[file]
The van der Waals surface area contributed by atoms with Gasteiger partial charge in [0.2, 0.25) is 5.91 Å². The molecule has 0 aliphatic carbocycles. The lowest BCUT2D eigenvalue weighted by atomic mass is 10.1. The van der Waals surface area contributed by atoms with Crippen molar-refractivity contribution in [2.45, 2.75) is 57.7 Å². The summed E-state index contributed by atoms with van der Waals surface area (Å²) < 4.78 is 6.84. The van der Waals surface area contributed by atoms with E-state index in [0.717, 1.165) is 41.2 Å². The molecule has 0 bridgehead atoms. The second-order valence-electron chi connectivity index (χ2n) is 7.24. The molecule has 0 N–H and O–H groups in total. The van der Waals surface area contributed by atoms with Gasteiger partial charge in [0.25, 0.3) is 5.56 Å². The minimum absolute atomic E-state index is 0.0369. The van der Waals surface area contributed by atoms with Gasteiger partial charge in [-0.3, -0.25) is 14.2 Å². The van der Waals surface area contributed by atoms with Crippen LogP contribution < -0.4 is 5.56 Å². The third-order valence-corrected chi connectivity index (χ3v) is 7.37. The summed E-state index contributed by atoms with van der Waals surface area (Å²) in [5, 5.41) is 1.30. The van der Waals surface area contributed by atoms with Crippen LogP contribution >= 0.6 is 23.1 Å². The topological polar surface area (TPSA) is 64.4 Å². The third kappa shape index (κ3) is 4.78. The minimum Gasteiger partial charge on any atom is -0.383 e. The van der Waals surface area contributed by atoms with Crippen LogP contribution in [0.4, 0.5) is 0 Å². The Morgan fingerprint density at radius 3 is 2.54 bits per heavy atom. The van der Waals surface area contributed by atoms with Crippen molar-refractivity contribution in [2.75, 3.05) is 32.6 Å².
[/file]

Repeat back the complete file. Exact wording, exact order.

The van der Waals surface area contributed by atoms with Gasteiger partial charge in [0.2, 0.25) is 5.91 Å². The molecule has 0 aliphatic carbocycles. The lowest BCUT2D eigenvalue weighted by atomic mass is 10.1. The van der Waals surface area contributed by atoms with Crippen molar-refractivity contribution in [2.45, 2.75) is 57.7 Å². The summed E-state index contributed by atoms with van der Waals surface area (Å²) < 4.78 is 6.84. The van der Waals surface area contributed by atoms with E-state index in [0.717, 1.165) is 41.2 Å². The molecule has 0 bridgehead atoms. The second-order valence-electron chi connectivity index (χ2n) is 7.24. The molecule has 0 N–H and O–H groups in total. The van der Waals surface area contributed by atoms with Gasteiger partial charge in [0.25, 0.3) is 5.56 Å². The minimum absolute atomic E-state index is 0.0369. The van der Waals surface area contributed by atoms with Gasteiger partial charge in [-0.3, -0.25) is 14.2 Å². The van der Waals surface area contributed by atoms with Crippen LogP contribution < -0.4 is 5.56 Å². The third-order valence-corrected chi connectivity index (χ3v) is 7.37. The summed E-state index contributed by atoms with van der Waals surface area (Å²) in [5, 5.41) is 1.30. The van der Waals surface area contributed by atoms with Crippen LogP contribution >= 0.6 is 23.1 Å². The topological polar surface area (TPSA) is 64.4 Å². The third kappa shape index (κ3) is 4.78. The minimum Gasteiger partial charge on any atom is -0.383 e. The van der Waals surface area contributed by atoms with Crippen LogP contribution in [0.4, 0.5) is 0 Å². The Morgan fingerprint density at radius 3 is 2.54 bits per heavy atom. The van der Waals surface area contributed by atoms with Crippen molar-refractivity contribution in [2.75, 3.05) is 32.6 Å².